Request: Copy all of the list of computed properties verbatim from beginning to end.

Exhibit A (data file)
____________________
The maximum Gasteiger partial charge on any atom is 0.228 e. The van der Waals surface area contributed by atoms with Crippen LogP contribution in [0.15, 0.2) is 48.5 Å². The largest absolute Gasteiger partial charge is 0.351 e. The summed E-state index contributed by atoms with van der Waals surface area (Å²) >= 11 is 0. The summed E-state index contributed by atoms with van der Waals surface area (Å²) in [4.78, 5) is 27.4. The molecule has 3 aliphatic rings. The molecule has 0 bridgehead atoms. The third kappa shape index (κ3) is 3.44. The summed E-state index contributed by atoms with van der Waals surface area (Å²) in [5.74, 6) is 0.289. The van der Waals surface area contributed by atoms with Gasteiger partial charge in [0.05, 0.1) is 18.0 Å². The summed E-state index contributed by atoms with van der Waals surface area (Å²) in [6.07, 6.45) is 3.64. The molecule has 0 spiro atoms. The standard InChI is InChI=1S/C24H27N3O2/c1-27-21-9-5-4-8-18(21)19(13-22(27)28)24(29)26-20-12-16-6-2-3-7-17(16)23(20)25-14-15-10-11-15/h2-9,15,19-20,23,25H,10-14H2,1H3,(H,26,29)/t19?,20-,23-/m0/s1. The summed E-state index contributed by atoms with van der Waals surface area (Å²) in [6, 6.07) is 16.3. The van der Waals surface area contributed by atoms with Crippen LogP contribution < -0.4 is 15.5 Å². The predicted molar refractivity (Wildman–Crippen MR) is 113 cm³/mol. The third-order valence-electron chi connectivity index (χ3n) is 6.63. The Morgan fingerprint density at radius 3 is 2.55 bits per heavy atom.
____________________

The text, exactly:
The maximum Gasteiger partial charge on any atom is 0.228 e. The van der Waals surface area contributed by atoms with Crippen LogP contribution in [0.15, 0.2) is 48.5 Å². The largest absolute Gasteiger partial charge is 0.351 e. The summed E-state index contributed by atoms with van der Waals surface area (Å²) >= 11 is 0. The summed E-state index contributed by atoms with van der Waals surface area (Å²) in [4.78, 5) is 27.4. The molecule has 3 aliphatic rings. The molecule has 0 bridgehead atoms. The third kappa shape index (κ3) is 3.44. The summed E-state index contributed by atoms with van der Waals surface area (Å²) in [5.74, 6) is 0.289. The van der Waals surface area contributed by atoms with Gasteiger partial charge in [0.05, 0.1) is 18.0 Å². The summed E-state index contributed by atoms with van der Waals surface area (Å²) in [6.07, 6.45) is 3.64. The molecule has 0 spiro atoms. The standard InChI is InChI=1S/C24H27N3O2/c1-27-21-9-5-4-8-18(21)19(13-22(27)28)24(29)26-20-12-16-6-2-3-7-17(16)23(20)25-14-15-10-11-15/h2-9,15,19-20,23,25H,10-14H2,1H3,(H,26,29)/t19?,20-,23-/m0/s1. The summed E-state index contributed by atoms with van der Waals surface area (Å²) in [6, 6.07) is 16.3. The van der Waals surface area contributed by atoms with Crippen LogP contribution < -0.4 is 15.5 Å². The predicted molar refractivity (Wildman–Crippen MR) is 113 cm³/mol. The third-order valence-electron chi connectivity index (χ3n) is 6.63. The Morgan fingerprint density at radius 3 is 2.55 bits per heavy atom.